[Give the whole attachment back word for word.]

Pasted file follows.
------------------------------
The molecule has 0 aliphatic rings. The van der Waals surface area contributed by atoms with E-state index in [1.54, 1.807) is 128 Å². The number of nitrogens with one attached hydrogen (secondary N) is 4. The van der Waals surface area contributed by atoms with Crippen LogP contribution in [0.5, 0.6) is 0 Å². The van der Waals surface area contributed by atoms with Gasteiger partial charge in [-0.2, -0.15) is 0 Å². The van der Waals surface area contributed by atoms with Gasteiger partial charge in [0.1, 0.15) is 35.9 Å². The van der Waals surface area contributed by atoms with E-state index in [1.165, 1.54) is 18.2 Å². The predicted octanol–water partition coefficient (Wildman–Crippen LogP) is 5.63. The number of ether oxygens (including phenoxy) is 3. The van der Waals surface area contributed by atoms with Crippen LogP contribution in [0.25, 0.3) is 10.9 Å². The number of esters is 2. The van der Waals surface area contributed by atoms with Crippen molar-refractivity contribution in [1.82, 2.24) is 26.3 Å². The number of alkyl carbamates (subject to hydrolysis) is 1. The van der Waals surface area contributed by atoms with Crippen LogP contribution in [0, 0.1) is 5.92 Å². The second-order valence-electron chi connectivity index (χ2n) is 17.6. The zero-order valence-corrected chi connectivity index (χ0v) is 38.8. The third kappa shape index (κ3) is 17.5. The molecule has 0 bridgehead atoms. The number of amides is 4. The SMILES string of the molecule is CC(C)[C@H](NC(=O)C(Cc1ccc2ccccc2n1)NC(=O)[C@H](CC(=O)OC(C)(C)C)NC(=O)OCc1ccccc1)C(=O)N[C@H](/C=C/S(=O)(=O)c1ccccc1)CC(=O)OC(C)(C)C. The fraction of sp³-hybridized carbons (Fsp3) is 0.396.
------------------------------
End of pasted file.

The molecule has 0 aliphatic rings. The van der Waals surface area contributed by atoms with E-state index in [1.54, 1.807) is 128 Å². The number of nitrogens with one attached hydrogen (secondary N) is 4. The van der Waals surface area contributed by atoms with Crippen LogP contribution in [0.5, 0.6) is 0 Å². The van der Waals surface area contributed by atoms with Gasteiger partial charge in [-0.2, -0.15) is 0 Å². The van der Waals surface area contributed by atoms with Gasteiger partial charge in [0.1, 0.15) is 35.9 Å². The van der Waals surface area contributed by atoms with E-state index in [1.165, 1.54) is 18.2 Å². The predicted octanol–water partition coefficient (Wildman–Crippen LogP) is 5.63. The number of ether oxygens (including phenoxy) is 3. The van der Waals surface area contributed by atoms with Crippen LogP contribution in [0.25, 0.3) is 10.9 Å². The number of esters is 2. The van der Waals surface area contributed by atoms with Crippen molar-refractivity contribution in [1.82, 2.24) is 26.3 Å². The number of alkyl carbamates (subject to hydrolysis) is 1. The van der Waals surface area contributed by atoms with Crippen LogP contribution in [0, 0.1) is 5.92 Å². The second-order valence-electron chi connectivity index (χ2n) is 17.6. The zero-order valence-corrected chi connectivity index (χ0v) is 38.8. The third kappa shape index (κ3) is 17.5. The molecule has 0 bridgehead atoms. The number of amides is 4. The SMILES string of the molecule is CC(C)[C@H](NC(=O)C(Cc1ccc2ccccc2n1)NC(=O)[C@H](CC(=O)OC(C)(C)C)NC(=O)OCc1ccccc1)C(=O)N[C@H](/C=C/S(=O)(=O)c1ccccc1)CC(=O)OC(C)(C)C. The fraction of sp³-hybridized carbons (Fsp3) is 0.396.